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Evaluation of Numerical Methods to Predict Temperature Distributions of an Experimentally Investigated Convection-Cooled Gas-Turbine Blade

[+] Author Affiliations
E. Findeisen, B. Woerz, M. Wieler, P. Jeschke

RWTH Aachen University, Aachen, Germany

M. Rabs

MAN Diesel and Turbo SE, Oberhausen, Germany

Paper No. GT2017-64205, pp. V05BT22A012; 13 pages
  • ASME Turbo Expo 2017: Turbomachinery Technical Conference and Exposition
  • Volume 5B: Heat Transfer
  • Charlotte, North Carolina, USA, June 26–30, 2017
  • Conference Sponsors: International Gas Turbine Institute
  • ISBN: 978-0-7918-5088-6
  • Copyright © 2017 by ASME


This paper presents two different numerical methods to predict the thermal load of a convection-cooled gas-turbine blade under realistic operating temperature conditions. The subject of the investigation is a gas-turbine rotor blade equipped with an academic convection-cooling system and investigated at a cascade test-rig. It consists of three cooling channels, which are connected outside the blade, so allowing cooling air temperature measurements.

Both methods use FE models to obtain the temperature distribution of the solid blade. The difference between these methods lies in the generation of the heat transfer coefficients along the cooling channel walls which serve as a boundary condition for the FE model. One method, referred to as the FEM1D method, uses empirical one-dimensional correlations known from the available literature. The other method, the FEM2D method, uses three-dimensional CFD simulations to obtain two-dimensional heat transfer coefficient distributions. The numerical results are compared to each other as well as to experimental data, so that the benefits and limitations of each method can be shown and validated.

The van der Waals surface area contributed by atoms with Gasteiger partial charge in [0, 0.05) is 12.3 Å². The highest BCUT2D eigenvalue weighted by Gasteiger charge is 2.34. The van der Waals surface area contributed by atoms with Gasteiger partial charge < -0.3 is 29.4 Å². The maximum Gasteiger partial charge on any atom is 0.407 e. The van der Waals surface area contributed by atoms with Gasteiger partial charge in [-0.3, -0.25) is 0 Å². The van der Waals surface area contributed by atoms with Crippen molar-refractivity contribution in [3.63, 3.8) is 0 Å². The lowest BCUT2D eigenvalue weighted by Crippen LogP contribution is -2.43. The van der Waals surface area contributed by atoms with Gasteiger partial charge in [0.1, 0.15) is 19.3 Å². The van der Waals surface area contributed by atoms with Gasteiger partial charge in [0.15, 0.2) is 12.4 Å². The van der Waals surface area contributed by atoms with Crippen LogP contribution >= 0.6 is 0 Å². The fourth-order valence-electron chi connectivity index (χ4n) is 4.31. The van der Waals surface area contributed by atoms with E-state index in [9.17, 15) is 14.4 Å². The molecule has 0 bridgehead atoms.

Overall, this paper provides an evaluation of the different methods which are used to predict temperature distributions in convection-cooled gas-turbines with regard to accuracy, numerical cost and the limitations of each method. The temperature profiles obtained in all methods generally show good agreement with the experiments. However, the more detailed methods produce more accurate results by causing higher numerical costs.

Copyright © 2017 by ASME



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